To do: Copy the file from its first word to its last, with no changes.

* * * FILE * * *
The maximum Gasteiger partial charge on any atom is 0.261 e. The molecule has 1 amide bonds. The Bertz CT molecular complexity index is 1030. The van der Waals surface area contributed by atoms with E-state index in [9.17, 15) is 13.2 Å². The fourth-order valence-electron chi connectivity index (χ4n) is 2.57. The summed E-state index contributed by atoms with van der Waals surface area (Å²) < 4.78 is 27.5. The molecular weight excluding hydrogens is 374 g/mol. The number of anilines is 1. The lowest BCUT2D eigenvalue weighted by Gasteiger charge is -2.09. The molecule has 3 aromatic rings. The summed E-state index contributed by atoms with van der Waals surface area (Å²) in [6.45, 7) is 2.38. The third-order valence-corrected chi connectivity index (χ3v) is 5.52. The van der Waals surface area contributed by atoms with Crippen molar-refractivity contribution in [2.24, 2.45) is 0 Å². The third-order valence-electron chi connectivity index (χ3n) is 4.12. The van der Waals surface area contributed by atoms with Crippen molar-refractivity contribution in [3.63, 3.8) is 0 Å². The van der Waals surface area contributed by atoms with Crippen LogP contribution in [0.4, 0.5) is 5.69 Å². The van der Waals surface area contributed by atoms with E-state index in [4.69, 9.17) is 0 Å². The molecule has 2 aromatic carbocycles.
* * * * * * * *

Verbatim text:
The maximum Gasteiger partial charge on any atom is 0.261 e. The molecule has 1 amide bonds. The Bertz CT molecular complexity index is 1030. The van der Waals surface area contributed by atoms with E-state index in [9.17, 15) is 13.2 Å². The fourth-order valence-electron chi connectivity index (χ4n) is 2.57. The summed E-state index contributed by atoms with van der Waals surface area (Å²) < 4.78 is 27.5. The molecular weight excluding hydrogens is 374 g/mol. The number of anilines is 1. The lowest BCUT2D eigenvalue weighted by Gasteiger charge is -2.09. The molecule has 3 aromatic rings. The summed E-state index contributed by atoms with van der Waals surface area (Å²) in [6.45, 7) is 2.38. The third-order valence-corrected chi connectivity index (χ3v) is 5.52. The van der Waals surface area contributed by atoms with Crippen molar-refractivity contribution in [2.24, 2.45) is 0 Å². The third-order valence-electron chi connectivity index (χ3n) is 4.12. The van der Waals surface area contributed by atoms with Crippen molar-refractivity contribution in [3.63, 3.8) is 0 Å². The van der Waals surface area contributed by atoms with Crippen LogP contribution in [0.4, 0.5) is 5.69 Å². The van der Waals surface area contributed by atoms with E-state index in [4.69, 9.17) is 0 Å². The molecule has 2 aromatic carbocycles.